Quick Thinking Saved Calif. Girl


Monday, August 14th 2000, 12:00 am
By: News On 6


VALLEJO, Calif. (AP) — After spending two nights shackled to the front seat of a kidnapper's car, 8-year-old Midsi Sanchez finally saw her chance to make a dash for freedom and took it — a move that police say may have saved her life.

The brave effort got Sanchez out of harm's way and home to Vallejo on Saturday, just in time for her birthday party where the welcome home celebration spilled into the streets.

``Happy Birthday dear Midsi, happy birthday to you,'' sang the swelling crowd of well-wishers on her front lawn. Midsi looked on from an upstairs window with tears streaming past her smile, safely in the arms of her father Juan Carlos Sanchez.

``She is a hero; she got away. She outsmarted him,'' said Midsi's mother Susana Velasco.

Midsi tried to pick the lock of her leg shackles Friday with a nail file, but the tip broke off so she abandoned that plan. She spent Thursday and Friday night sleeping on the front seat of her abductor's car.

Saturday morning, with her abductor outside the car, Midsi seized the opportunity to rummage through a ring of keys until she found one that set her free.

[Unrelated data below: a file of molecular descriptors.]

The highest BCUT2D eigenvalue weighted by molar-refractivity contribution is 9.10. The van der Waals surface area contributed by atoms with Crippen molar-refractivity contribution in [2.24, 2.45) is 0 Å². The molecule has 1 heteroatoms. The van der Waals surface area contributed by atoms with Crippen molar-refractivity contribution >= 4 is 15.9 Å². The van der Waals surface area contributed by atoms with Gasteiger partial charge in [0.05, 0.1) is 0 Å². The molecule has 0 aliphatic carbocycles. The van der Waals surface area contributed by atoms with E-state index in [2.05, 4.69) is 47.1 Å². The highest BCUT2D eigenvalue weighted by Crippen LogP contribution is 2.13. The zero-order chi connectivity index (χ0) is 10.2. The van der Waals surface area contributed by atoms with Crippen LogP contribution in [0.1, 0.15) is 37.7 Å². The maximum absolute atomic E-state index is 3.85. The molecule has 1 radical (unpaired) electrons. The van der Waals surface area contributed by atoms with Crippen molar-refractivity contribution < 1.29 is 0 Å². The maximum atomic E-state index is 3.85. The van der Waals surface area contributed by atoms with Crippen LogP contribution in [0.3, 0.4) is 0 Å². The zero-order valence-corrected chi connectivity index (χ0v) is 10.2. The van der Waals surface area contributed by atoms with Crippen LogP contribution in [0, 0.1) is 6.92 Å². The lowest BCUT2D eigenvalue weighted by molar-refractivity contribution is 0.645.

She darted from the car, flagged a truck driver, hopped up the steps of his cab and dove through the window onto his lap. By Saturday evening Midsi was home and a suspect who has served time in prison for a previous kidnap conviction, Curtis Dean Anderson, 39, was behind bars.

``She had the will to survive and she had the will to escape and she never gave up,'' said Santa Clara Police Department spokesman Anton Morec said. ``She said she thought he was going to kill her.''

News of Midsi's daring escape was tempered by the knowledge that another Vallejo girl, 8-year-old Xiana Fairchild, is still missing. Xiana disappeared Dec. 9 while walking to catch a bus to school. Vallejo police have not found a connection between the two cases.

Anderson was released from San Quentin State Prison in November, one month before Xiana was reported missing.

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On the Net:

The National Center for Missing and Exploited Children: http://www.ncmec.org